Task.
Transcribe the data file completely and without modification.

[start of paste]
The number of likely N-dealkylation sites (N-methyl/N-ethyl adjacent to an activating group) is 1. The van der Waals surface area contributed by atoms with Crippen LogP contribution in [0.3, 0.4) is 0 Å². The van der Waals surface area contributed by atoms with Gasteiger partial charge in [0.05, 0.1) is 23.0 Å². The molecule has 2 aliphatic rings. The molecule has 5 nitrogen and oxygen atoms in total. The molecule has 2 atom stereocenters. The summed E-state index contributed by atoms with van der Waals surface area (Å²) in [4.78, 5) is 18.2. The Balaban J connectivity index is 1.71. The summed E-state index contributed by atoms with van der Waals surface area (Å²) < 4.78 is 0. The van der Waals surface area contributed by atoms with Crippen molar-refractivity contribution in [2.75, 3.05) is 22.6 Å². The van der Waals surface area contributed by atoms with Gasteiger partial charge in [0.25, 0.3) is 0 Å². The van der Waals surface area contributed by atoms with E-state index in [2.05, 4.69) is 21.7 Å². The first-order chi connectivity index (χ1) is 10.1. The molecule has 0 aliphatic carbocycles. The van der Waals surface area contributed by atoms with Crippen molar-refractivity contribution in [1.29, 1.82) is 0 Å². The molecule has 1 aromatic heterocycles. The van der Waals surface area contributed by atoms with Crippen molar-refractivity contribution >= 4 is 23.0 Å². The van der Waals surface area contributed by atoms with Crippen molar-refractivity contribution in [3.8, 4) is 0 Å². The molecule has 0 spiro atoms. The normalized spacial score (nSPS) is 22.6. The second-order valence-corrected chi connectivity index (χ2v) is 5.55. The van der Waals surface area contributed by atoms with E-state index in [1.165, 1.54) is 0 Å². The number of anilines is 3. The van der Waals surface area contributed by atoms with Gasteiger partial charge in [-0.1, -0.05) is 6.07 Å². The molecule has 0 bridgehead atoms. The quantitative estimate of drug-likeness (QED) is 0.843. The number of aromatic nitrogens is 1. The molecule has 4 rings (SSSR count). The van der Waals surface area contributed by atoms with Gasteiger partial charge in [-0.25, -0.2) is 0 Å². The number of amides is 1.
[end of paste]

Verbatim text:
The number of likely N-dealkylation sites (N-methyl/N-ethyl adjacent to an activating group) is 1. The van der Waals surface area contributed by atoms with Crippen LogP contribution in [0.3, 0.4) is 0 Å². The van der Waals surface area contributed by atoms with Gasteiger partial charge in [0.05, 0.1) is 23.0 Å². The molecule has 2 aliphatic rings. The molecule has 5 nitrogen and oxygen atoms in total. The molecule has 2 atom stereocenters. The summed E-state index contributed by atoms with van der Waals surface area (Å²) in [4.78, 5) is 18.2. The Balaban J connectivity index is 1.71. The summed E-state index contributed by atoms with van der Waals surface area (Å²) < 4.78 is 0. The van der Waals surface area contributed by atoms with Crippen molar-refractivity contribution in [2.75, 3.05) is 22.6 Å². The van der Waals surface area contributed by atoms with Gasteiger partial charge in [0.25, 0.3) is 0 Å². The van der Waals surface area contributed by atoms with E-state index in [2.05, 4.69) is 21.7 Å². The first-order chi connectivity index (χ1) is 10.1. The molecule has 0 aliphatic carbocycles. The van der Waals surface area contributed by atoms with Crippen molar-refractivity contribution in [1.29, 1.82) is 0 Å². The molecule has 1 aromatic heterocycles. The van der Waals surface area contributed by atoms with Crippen molar-refractivity contribution >= 4 is 23.0 Å². The van der Waals surface area contributed by atoms with Crippen molar-refractivity contribution in [3.8, 4) is 0 Å². The molecule has 0 spiro atoms. The normalized spacial score (nSPS) is 22.6. The second-order valence-corrected chi connectivity index (χ2v) is 5.55. The van der Waals surface area contributed by atoms with E-state index in [1.165, 1.54) is 0 Å². The number of anilines is 3. The van der Waals surface area contributed by atoms with Gasteiger partial charge in [-0.1, -0.05) is 6.07 Å². The molecule has 0 bridgehead atoms. The quantitative estimate of drug-likeness (QED) is 0.843. The number of aromatic nitrogens is 1. The molecule has 4 rings (SSSR count). The van der Waals surface area contributed by atoms with Gasteiger partial charge in [-0.25, -0.2) is 0 Å². The number of amides is 1.